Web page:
The allowable procedures for the repair of metalized and galvanized surfaces are described in C&MS Item 711.02, which refers the reader to ASTM-A-780. The use of a galvanizing spray with zinc dust is not allowed. These unacceptable products go by the name of Spray Galv or Cold Galv. The main problem with these products is that they don’t provide the galvanic protection that is required. Most of them are made out of tin and lead in place of zinc. When zinc and carbon steel are in contact, the zinc sacrifices itself to protect the steel. Conversely, when tin or lead are in contact with the steel, the steel sacrifices itself for the tin and lead.
It is important that the gap set between the armor plates of the joint be consistent along the entire length of the joint. The gap determined for the joint must be adjusted for temperature. The joint manufacturer will supply a table to help calculate this adjustment. This is especially true for more complex joints.
The characteristics of the structure (e.g., skew, crown, super elevation, sidewalk, etc.) can lead to a complicated installation of the joints. The Contractor should not weld anything to the joint or the reinforcing steel.
Joints, like strip seal, compression, and modular, which incorporate a rubber seal into their design, need to have the seals installed per the manufacturer’s written instructions. They should utilize tools that will not cut or puncture the seals. It is not acceptable to elongate or stretch the seal in order to make it narrow enough to fit in the joint gap.
For Integral and Semi-Integral Abutment Expansion Joint Seals, the Contractor must install a 3-foot wide neoprene sheet for waterproofing the backside of the joint between the integral backwall and the bridge seat at locations shown in the plans. The neoprene sheeting is secured to the concrete with 1-1/4 inch by No. 10 gauge (length × shank diameter) galvanized button head spikes through a 1-inch outside diameter, No. 10 gauge galvanized washer. Maximum fastener spacing is 9 inches. Use of other similar galvanized devices, which will not damage the neoprene or the concrete, will be subject to the approval of the Engineer. The neoprene sheeting shall be 3/32-inch thick general purpose, heavy-duty neoprene sheet with nylon fabric reinforcement.
In addition to the protection required in the specification, the Contractor must ensure that the sawcut is not exposed to traffic prior to receiving the sealer without protecting the sawcut. If the sawcuts are not protected, rocks or other hard debris can get lodged in the top of the sawcut, and when driven over the rock, will spall the edges of the sawcut.
Note: If the beam seats are low and elastomeric bearings are utilized, it is not acceptable to use steel shims under the bearing to make up the elevation difference. Elastomeric bearing pads are to set directly on the concrete surface. If the beams seats are sealed with an epoxy or non-epoxy sealer prior to setting the bearings, do not apply sealer to the concrete surfaces under the proposed bearing locations. If these locations are sealed, the Contractor must remove the sealer to the satisfaction of the Engineer before setting the bearings. Contact the Office of Structural Engineering for guidance. Many of the bearings have beveled load plates. This is done to account for the grade in the structure. Make sure the beveled bearings are oriented correctly. Sometimes it is difficult to tell simply by looking at the bearing, as the difference may only be a 1/4 inch. If the short side of the bearing is not already marked by the fabricator, measure the bearing and mark it in the field.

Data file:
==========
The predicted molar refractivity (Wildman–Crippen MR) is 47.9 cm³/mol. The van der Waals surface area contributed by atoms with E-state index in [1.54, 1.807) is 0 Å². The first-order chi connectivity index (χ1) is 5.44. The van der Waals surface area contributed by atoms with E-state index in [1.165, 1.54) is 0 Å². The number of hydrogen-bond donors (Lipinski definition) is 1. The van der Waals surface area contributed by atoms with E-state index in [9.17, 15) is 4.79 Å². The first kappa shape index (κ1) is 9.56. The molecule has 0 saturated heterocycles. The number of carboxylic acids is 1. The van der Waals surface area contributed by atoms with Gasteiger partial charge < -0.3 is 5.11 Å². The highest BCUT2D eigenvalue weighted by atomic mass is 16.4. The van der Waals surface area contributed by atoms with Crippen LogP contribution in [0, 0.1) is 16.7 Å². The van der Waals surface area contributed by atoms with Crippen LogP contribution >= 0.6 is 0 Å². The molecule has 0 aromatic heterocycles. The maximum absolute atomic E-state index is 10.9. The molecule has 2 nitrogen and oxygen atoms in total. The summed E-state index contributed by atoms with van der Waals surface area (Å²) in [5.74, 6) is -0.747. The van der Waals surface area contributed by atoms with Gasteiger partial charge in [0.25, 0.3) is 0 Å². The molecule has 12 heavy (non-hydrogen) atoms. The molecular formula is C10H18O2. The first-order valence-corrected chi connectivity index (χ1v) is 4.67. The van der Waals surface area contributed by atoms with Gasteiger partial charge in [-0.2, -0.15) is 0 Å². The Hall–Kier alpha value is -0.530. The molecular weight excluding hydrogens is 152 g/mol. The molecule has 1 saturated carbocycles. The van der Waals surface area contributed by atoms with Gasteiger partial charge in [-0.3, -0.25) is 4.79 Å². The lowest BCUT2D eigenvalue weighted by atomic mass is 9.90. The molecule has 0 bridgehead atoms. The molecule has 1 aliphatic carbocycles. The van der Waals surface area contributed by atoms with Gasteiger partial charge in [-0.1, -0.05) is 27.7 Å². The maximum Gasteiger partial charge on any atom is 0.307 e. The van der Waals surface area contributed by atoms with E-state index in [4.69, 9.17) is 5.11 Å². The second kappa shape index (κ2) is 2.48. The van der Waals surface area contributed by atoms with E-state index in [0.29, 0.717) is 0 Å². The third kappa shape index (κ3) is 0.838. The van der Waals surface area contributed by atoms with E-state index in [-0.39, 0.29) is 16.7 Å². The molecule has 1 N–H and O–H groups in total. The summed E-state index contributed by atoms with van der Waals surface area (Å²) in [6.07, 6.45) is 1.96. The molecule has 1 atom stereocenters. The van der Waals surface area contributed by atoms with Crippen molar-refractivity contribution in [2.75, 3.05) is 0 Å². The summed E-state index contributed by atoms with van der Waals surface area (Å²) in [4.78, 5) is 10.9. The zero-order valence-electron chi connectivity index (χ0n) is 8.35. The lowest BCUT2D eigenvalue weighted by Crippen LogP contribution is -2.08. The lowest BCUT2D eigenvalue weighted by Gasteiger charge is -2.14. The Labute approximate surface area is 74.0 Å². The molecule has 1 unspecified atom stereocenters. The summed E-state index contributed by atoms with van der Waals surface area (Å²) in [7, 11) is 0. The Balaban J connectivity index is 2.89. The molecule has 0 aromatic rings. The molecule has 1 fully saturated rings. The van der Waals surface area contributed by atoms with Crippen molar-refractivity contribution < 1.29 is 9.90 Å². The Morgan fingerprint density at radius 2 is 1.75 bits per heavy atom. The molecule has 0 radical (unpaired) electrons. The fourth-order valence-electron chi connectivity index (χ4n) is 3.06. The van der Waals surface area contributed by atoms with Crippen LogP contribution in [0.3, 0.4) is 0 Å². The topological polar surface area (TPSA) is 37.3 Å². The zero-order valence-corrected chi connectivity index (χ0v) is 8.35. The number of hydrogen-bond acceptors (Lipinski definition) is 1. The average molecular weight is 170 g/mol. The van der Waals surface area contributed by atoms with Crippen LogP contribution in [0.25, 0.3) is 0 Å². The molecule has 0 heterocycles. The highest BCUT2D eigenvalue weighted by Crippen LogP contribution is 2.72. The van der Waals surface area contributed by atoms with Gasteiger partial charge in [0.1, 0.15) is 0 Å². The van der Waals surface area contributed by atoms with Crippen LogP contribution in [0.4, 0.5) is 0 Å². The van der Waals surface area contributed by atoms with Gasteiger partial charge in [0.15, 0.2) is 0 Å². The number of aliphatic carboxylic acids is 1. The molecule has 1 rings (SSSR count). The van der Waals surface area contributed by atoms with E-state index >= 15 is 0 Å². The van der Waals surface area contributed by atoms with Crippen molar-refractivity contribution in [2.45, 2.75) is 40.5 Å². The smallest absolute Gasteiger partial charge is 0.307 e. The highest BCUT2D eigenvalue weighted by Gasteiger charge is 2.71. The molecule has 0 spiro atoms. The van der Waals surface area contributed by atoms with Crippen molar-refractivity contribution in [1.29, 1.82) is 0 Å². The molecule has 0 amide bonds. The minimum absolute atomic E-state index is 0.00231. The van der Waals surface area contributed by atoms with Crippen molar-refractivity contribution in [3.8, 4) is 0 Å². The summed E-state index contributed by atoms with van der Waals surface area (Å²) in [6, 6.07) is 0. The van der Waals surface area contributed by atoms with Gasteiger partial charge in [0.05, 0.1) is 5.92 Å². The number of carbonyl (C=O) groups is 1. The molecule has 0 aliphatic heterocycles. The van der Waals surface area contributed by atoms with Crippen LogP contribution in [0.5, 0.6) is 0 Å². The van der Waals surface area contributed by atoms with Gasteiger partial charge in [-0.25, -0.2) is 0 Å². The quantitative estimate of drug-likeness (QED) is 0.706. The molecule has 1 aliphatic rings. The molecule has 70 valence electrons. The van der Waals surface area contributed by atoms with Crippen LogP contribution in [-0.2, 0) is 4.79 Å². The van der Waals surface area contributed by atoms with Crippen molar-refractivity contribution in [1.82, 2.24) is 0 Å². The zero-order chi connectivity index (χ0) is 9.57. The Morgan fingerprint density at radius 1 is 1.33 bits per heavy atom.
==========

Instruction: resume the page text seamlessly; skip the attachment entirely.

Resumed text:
The Contractor must position rockers, elastomeric bearings, and rollers so that, when the completed bridge is at 60 °F (16 °C), the rockers and elastomeric bearings are vertical and the rollers are centered on the base. If the steel is erected at an ambient temperature higher than 80 °F or lower than 40 ºF and the bearing shear deflection exceeds 1/6 of the bearing height at 60 ºF ± 10 ºF, the Contractor must raise the beams or girders to allow the elastomeric bearings to return to their undeformed shape at 60 ºF ± 10 ºF.
Where the load plate of an elastomeric bearing is to be connected to the structure by welding, the Contractor must control the welding so that the plate temperature at the elastomer bonded surface does not exceed 300 °F as determined by use of pyrometric sticks or other temperature monitoring devices.
When galvanized bearings are welded to the embedded load plates on prestressed beams, the weld area must be repaired according to C&MS Item 516.03.
1. Expansion and Contraction Joints.
b. Shop drawings per C&MS 501.04.
c. Test Reports per 501.06.
2. Joint Sealer.
a. Area to be sealed clean and dry.
b. Document depth of poured joints.
c. Note types of bond breakers and bonding agents used.
d. Sealers applied per manufacturer’s directions.
e. Measure and pay in appropriate unit.
3. Bearing devices.
a. Shop drawings per C&MS 501.04.
b. Test Reports per 501.06.
c. Sliding plates lubricated with flake graphite.
d. Lead sheets and bearing pads set to line and level.
e. Rockers and rollers set vertical at 60 °F (16 °C) or adjusted for temperature.
f. Anchor bolts placed to proper depth and alignment and set in mortar.
g. Record quantity(s) and pay in appropriate unit(s) per C&MS 516.09.